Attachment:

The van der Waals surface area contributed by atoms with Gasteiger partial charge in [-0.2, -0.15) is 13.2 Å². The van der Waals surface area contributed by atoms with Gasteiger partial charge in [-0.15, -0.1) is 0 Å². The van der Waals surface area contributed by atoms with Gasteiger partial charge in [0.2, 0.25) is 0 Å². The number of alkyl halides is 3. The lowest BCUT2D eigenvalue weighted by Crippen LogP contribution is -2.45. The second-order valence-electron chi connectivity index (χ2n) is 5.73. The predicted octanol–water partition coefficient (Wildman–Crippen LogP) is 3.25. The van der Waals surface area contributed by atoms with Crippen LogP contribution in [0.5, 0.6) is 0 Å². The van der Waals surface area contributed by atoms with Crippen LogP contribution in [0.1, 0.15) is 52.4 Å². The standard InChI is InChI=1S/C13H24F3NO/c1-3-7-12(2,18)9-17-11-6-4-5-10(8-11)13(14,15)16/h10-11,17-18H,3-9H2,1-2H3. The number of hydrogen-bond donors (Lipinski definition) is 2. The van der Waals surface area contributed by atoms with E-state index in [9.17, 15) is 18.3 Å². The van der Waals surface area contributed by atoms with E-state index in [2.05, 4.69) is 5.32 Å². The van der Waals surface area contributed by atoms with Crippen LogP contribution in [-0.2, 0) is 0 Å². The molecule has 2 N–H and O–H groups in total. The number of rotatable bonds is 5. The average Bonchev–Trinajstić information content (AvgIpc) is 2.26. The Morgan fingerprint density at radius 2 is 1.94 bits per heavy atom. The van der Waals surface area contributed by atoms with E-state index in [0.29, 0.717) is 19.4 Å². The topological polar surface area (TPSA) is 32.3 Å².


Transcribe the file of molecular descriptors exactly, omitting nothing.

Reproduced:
The van der Waals surface area contributed by atoms with Gasteiger partial charge in [-0.2, -0.15) is 13.2 Å². The van der Waals surface area contributed by atoms with Gasteiger partial charge in [-0.15, -0.1) is 0 Å². The van der Waals surface area contributed by atoms with Gasteiger partial charge in [0.2, 0.25) is 0 Å². The number of alkyl halides is 3. The lowest BCUT2D eigenvalue weighted by Crippen LogP contribution is -2.45. The second-order valence-electron chi connectivity index (χ2n) is 5.73. The predicted octanol–water partition coefficient (Wildman–Crippen LogP) is 3.25. The van der Waals surface area contributed by atoms with Crippen LogP contribution in [0.5, 0.6) is 0 Å². The van der Waals surface area contributed by atoms with Crippen LogP contribution in [0.1, 0.15) is 52.4 Å². The standard InChI is InChI=1S/C13H24F3NO/c1-3-7-12(2,18)9-17-11-6-4-5-10(8-11)13(14,15)16/h10-11,17-18H,3-9H2,1-2H3. The number of hydrogen-bond donors (Lipinski definition) is 2. The van der Waals surface area contributed by atoms with E-state index in [9.17, 15) is 18.3 Å². The van der Waals surface area contributed by atoms with E-state index in [2.05, 4.69) is 5.32 Å². The van der Waals surface area contributed by atoms with Crippen LogP contribution in [-0.2, 0) is 0 Å². The molecule has 2 N–H and O–H groups in total. The number of rotatable bonds is 5. The average Bonchev–Trinajstić information content (AvgIpc) is 2.26. The Morgan fingerprint density at radius 2 is 1.94 bits per heavy atom. The van der Waals surface area contributed by atoms with E-state index in [0.29, 0.717) is 19.4 Å². The topological polar surface area (TPSA) is 32.3 Å².